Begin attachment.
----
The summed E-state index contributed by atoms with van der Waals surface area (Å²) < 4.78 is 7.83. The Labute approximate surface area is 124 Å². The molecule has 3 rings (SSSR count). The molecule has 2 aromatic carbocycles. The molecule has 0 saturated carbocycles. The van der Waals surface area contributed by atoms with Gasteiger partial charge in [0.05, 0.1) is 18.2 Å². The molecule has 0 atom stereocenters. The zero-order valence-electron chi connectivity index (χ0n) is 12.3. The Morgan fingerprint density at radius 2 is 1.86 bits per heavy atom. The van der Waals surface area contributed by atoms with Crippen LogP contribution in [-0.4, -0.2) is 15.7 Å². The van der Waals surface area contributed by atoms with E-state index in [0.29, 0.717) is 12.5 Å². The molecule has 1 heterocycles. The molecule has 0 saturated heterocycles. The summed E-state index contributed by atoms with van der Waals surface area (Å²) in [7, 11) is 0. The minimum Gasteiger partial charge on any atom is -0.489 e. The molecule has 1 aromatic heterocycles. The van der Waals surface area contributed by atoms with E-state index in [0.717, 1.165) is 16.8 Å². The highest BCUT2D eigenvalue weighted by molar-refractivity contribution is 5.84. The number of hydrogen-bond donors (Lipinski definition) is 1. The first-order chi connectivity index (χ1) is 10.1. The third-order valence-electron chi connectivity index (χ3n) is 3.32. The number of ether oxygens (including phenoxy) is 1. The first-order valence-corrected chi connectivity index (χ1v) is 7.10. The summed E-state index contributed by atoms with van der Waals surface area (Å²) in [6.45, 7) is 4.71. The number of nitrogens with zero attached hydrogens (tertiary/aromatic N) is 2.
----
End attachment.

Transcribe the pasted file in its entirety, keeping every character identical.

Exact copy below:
The summed E-state index contributed by atoms with van der Waals surface area (Å²) < 4.78 is 7.83. The Labute approximate surface area is 124 Å². The molecule has 3 rings (SSSR count). The molecule has 2 aromatic carbocycles. The molecule has 0 saturated carbocycles. The van der Waals surface area contributed by atoms with Gasteiger partial charge in [0.05, 0.1) is 18.2 Å². The molecule has 0 atom stereocenters. The zero-order valence-electron chi connectivity index (χ0n) is 12.3. The Morgan fingerprint density at radius 2 is 1.86 bits per heavy atom. The van der Waals surface area contributed by atoms with Crippen LogP contribution in [-0.4, -0.2) is 15.7 Å². The van der Waals surface area contributed by atoms with E-state index in [0.29, 0.717) is 12.5 Å². The molecule has 1 heterocycles. The molecule has 0 saturated heterocycles. The summed E-state index contributed by atoms with van der Waals surface area (Å²) in [7, 11) is 0. The minimum Gasteiger partial charge on any atom is -0.489 e. The molecule has 1 aromatic heterocycles. The van der Waals surface area contributed by atoms with E-state index in [0.717, 1.165) is 16.8 Å². The highest BCUT2D eigenvalue weighted by molar-refractivity contribution is 5.84. The number of hydrogen-bond donors (Lipinski definition) is 1. The first-order chi connectivity index (χ1) is 10.1. The third-order valence-electron chi connectivity index (χ3n) is 3.32. The number of ether oxygens (including phenoxy) is 1. The first-order valence-corrected chi connectivity index (χ1v) is 7.10. The summed E-state index contributed by atoms with van der Waals surface area (Å²) in [6.45, 7) is 4.71. The number of nitrogens with zero attached hydrogens (tertiary/aromatic N) is 2.